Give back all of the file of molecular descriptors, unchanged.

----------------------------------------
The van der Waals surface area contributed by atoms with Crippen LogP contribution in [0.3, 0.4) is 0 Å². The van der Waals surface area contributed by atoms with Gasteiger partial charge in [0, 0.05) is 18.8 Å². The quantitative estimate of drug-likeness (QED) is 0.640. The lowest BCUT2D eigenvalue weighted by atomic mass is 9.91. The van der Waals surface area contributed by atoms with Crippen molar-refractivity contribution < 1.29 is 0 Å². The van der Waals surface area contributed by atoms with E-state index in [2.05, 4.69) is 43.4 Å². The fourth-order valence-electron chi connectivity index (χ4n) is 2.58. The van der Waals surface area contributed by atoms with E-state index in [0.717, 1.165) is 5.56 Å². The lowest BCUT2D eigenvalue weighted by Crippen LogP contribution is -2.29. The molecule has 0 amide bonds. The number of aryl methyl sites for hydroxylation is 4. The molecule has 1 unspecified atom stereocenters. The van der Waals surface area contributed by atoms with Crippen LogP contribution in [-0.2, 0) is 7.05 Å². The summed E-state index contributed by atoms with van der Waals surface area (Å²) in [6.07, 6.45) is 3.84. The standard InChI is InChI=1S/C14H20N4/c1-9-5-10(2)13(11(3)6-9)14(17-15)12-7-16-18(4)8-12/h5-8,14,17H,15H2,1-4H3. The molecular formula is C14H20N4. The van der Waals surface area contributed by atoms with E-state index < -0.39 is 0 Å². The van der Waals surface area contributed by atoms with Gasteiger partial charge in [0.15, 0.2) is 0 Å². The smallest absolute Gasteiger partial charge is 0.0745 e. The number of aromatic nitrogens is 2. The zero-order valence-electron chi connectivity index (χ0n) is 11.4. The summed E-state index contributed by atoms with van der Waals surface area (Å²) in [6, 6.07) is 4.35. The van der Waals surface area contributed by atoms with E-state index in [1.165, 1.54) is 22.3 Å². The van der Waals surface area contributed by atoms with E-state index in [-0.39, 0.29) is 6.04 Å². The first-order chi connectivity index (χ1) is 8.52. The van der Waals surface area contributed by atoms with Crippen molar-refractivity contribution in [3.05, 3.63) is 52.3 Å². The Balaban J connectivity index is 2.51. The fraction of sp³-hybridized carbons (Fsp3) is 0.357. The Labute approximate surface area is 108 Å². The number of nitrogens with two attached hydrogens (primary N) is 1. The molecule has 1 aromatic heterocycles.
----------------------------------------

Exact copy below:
The van der Waals surface area contributed by atoms with Crippen LogP contribution in [0.3, 0.4) is 0 Å². The van der Waals surface area contributed by atoms with Gasteiger partial charge in [0, 0.05) is 18.8 Å². The quantitative estimate of drug-likeness (QED) is 0.640. The lowest BCUT2D eigenvalue weighted by atomic mass is 9.91. The van der Waals surface area contributed by atoms with Crippen molar-refractivity contribution < 1.29 is 0 Å². The van der Waals surface area contributed by atoms with E-state index in [2.05, 4.69) is 43.4 Å². The fourth-order valence-electron chi connectivity index (χ4n) is 2.58. The van der Waals surface area contributed by atoms with E-state index in [0.717, 1.165) is 5.56 Å². The lowest BCUT2D eigenvalue weighted by Crippen LogP contribution is -2.29. The molecule has 0 amide bonds. The number of aryl methyl sites for hydroxylation is 4. The molecule has 1 unspecified atom stereocenters. The van der Waals surface area contributed by atoms with Crippen LogP contribution in [-0.2, 0) is 7.05 Å². The summed E-state index contributed by atoms with van der Waals surface area (Å²) in [6.07, 6.45) is 3.84. The standard InChI is InChI=1S/C14H20N4/c1-9-5-10(2)13(11(3)6-9)14(17-15)12-7-16-18(4)8-12/h5-8,14,17H,15H2,1-4H3. The molecular formula is C14H20N4. The van der Waals surface area contributed by atoms with E-state index < -0.39 is 0 Å². The van der Waals surface area contributed by atoms with Gasteiger partial charge in [0.15, 0.2) is 0 Å². The smallest absolute Gasteiger partial charge is 0.0745 e. The number of aromatic nitrogens is 2. The zero-order valence-electron chi connectivity index (χ0n) is 11.4. The summed E-state index contributed by atoms with van der Waals surface area (Å²) in [6, 6.07) is 4.35. The van der Waals surface area contributed by atoms with E-state index in [1.165, 1.54) is 22.3 Å². The van der Waals surface area contributed by atoms with E-state index in [-0.39, 0.29) is 6.04 Å². The first-order chi connectivity index (χ1) is 8.52. The van der Waals surface area contributed by atoms with Crippen molar-refractivity contribution in [3.05, 3.63) is 52.3 Å². The Balaban J connectivity index is 2.51. The fraction of sp³-hybridized carbons (Fsp3) is 0.357. The Labute approximate surface area is 108 Å². The number of nitrogens with two attached hydrogens (primary N) is 1. The molecule has 1 aromatic heterocycles.